Documentary History of American Water-works

Introduction Historical Background Chronology Geography Biography Technology Ownership and Financing General Bibliography
New England States Massachusetts Danvers

Danvers, Massachusetts

Danvers was incorporated as a town in 1757.

The town built a water system in 1876 that used a steam engine to pump water into an elevated reservoir.

Water is provided by the Town of Danvers

1874 An act to supply the town of Danvers with pure water.  April 24, 1874.

1876 "Danvers Water Works," The Boston Globe, August 10, 1876, Page 4 | part 2 |

1882 Danvers, from Engineering News 9:123  (April 15, 1882)

1882 Danvers, from "The Water-Supply of Certain Cities and Towns of the United States," by Walter G. Elliot, C. E., Ph. D.

1888 "Danvers," from Manual of American Water Works, Volume 1.

1890 "Danvers," from Manual of American Water Works, Volume 2.

1891 "Danvers," from Manual of American Water Works, Volume 3.

1897 "Danvers," from Manual of American Water Works, Volume 4.

1899 Danvers, Massachusetts: a resume of her past history and progress, together with a condensed summary of her industrial advantages and development : biographies of prominent Danvers men and a series of comprehensive sketches of her representative manufacturing and commercial enterprises, by Frank E. Moynahan
Pages 63-64:  Water Works. The Water Works Department is under the control of a board of water commissioners consisting of three members, one of whom is elected annually for a term of three years. In 1876 the State Insane Hospital joined with the town of Danvers in the establishment of the present water works, the expense to be borne partly by the State and partly by the town. Middleton and Swan's ponds at Middleton were selected as the source of supply, the water being of an exceptionally high quality. Owing to the elevation at which the Hospital stands, it became necessary to use high-pressure pumps to force the water into the reservoir on the summit of Hathorne hill, in close proximity to the Hospital. A large brick pumping station was erected at Middleton with two powerful engines capable of pumping 2,000,000 gallons of water daily. The state contributed $12,500 towards the expense, erected a reservoir on Hathorne hill with a capacity of 5,000,000 gallons, and agreed to pay the town in addition $1,000 a year for twenty years for its water. This agreement expired in December, 1896 and has not been renewed, the matter now being in course of adjustment by a commission appointed by the Supreme Court. In 1897 the town erected the reservoir on Wills hill, Middleton, with a capacity of 1,500,000 gallons. This reservoir has proven a great success and has reduced the pressure on the force main from 80 to 60 pounds, which is a distinct advantage, as formerly such a large quantity of water was forced through so small a pipe that the main was necessarily affected by the throbbing of the pumps. Under the new conditions the coal has nearly twelve per cent, higher efficiency and twentyfive per cent, more water than formerly could be pumped in the same time. The latest report of the board of water commissioners sows that 226,281,176 gallons were pumped during the year.  There are 44 miles of service piping, and 1,700 families are supplied with water.  The town is abundantly supplied with fire hydrants, 229 being distributed within its limits.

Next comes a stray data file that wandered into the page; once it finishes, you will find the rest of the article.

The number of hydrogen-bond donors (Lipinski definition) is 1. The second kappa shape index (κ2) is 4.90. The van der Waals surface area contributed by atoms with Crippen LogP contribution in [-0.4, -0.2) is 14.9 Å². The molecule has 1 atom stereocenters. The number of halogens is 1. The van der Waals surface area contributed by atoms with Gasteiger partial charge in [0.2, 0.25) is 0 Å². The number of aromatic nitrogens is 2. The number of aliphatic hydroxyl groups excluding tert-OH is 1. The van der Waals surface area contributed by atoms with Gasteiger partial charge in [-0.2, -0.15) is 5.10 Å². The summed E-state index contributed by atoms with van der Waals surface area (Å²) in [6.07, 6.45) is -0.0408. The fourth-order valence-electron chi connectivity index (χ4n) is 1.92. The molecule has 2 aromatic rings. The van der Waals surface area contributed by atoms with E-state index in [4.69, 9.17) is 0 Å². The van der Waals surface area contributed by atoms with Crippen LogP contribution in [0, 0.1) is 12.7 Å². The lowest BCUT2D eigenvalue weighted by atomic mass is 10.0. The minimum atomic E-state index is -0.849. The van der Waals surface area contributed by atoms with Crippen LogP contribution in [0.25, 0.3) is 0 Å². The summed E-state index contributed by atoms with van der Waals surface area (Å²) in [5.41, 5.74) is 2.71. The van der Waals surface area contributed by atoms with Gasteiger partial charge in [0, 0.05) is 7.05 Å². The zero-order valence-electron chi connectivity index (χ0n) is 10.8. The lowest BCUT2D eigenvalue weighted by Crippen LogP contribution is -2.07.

2018 Morris A. Pierce